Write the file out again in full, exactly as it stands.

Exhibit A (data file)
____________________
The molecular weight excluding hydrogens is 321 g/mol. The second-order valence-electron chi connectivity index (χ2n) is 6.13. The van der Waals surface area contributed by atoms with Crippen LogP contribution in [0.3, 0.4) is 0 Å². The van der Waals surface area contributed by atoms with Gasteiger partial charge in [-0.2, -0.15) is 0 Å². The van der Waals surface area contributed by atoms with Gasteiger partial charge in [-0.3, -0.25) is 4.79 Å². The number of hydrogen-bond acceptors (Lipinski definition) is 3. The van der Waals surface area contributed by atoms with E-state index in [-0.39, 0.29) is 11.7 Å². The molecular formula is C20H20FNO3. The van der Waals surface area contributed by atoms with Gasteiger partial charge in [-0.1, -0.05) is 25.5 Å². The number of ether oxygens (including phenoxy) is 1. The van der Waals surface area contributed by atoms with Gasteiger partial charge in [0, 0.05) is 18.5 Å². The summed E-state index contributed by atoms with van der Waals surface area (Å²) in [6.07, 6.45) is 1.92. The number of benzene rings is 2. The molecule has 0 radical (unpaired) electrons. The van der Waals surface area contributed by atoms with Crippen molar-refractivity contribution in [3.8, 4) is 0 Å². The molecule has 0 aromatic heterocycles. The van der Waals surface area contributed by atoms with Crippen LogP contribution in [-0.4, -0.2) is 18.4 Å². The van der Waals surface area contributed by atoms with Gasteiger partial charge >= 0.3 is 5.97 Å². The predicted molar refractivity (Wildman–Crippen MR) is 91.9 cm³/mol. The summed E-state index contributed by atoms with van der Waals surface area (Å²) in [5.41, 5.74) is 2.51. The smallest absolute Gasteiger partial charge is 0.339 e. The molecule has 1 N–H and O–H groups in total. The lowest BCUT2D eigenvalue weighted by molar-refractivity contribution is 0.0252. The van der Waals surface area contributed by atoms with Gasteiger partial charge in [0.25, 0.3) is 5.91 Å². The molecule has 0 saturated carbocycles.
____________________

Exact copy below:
The molecular weight excluding hydrogens is 321 g/mol. The second-order valence-electron chi connectivity index (χ2n) is 6.13. The van der Waals surface area contributed by atoms with Crippen LogP contribution in [0.3, 0.4) is 0 Å². The van der Waals surface area contributed by atoms with Gasteiger partial charge in [-0.2, -0.15) is 0 Å². The van der Waals surface area contributed by atoms with Gasteiger partial charge in [-0.3, -0.25) is 4.79 Å². The number of hydrogen-bond acceptors (Lipinski definition) is 3. The van der Waals surface area contributed by atoms with E-state index in [-0.39, 0.29) is 11.7 Å². The molecular formula is C20H20FNO3. The van der Waals surface area contributed by atoms with Gasteiger partial charge in [-0.1, -0.05) is 25.5 Å². The number of ether oxygens (including phenoxy) is 1. The van der Waals surface area contributed by atoms with Gasteiger partial charge in [0, 0.05) is 18.5 Å². The summed E-state index contributed by atoms with van der Waals surface area (Å²) in [6.07, 6.45) is 1.92. The number of benzene rings is 2. The molecule has 0 radical (unpaired) electrons. The van der Waals surface area contributed by atoms with Crippen molar-refractivity contribution in [3.8, 4) is 0 Å². The molecule has 0 aromatic heterocycles. The van der Waals surface area contributed by atoms with Crippen LogP contribution in [-0.4, -0.2) is 18.4 Å². The van der Waals surface area contributed by atoms with Gasteiger partial charge >= 0.3 is 5.97 Å². The predicted molar refractivity (Wildman–Crippen MR) is 91.9 cm³/mol. The summed E-state index contributed by atoms with van der Waals surface area (Å²) in [5.41, 5.74) is 2.51. The smallest absolute Gasteiger partial charge is 0.339 e. The molecule has 1 N–H and O–H groups in total. The lowest BCUT2D eigenvalue weighted by molar-refractivity contribution is 0.0252. The van der Waals surface area contributed by atoms with Gasteiger partial charge in [0.25, 0.3) is 5.91 Å². The molecule has 0 saturated carbocycles.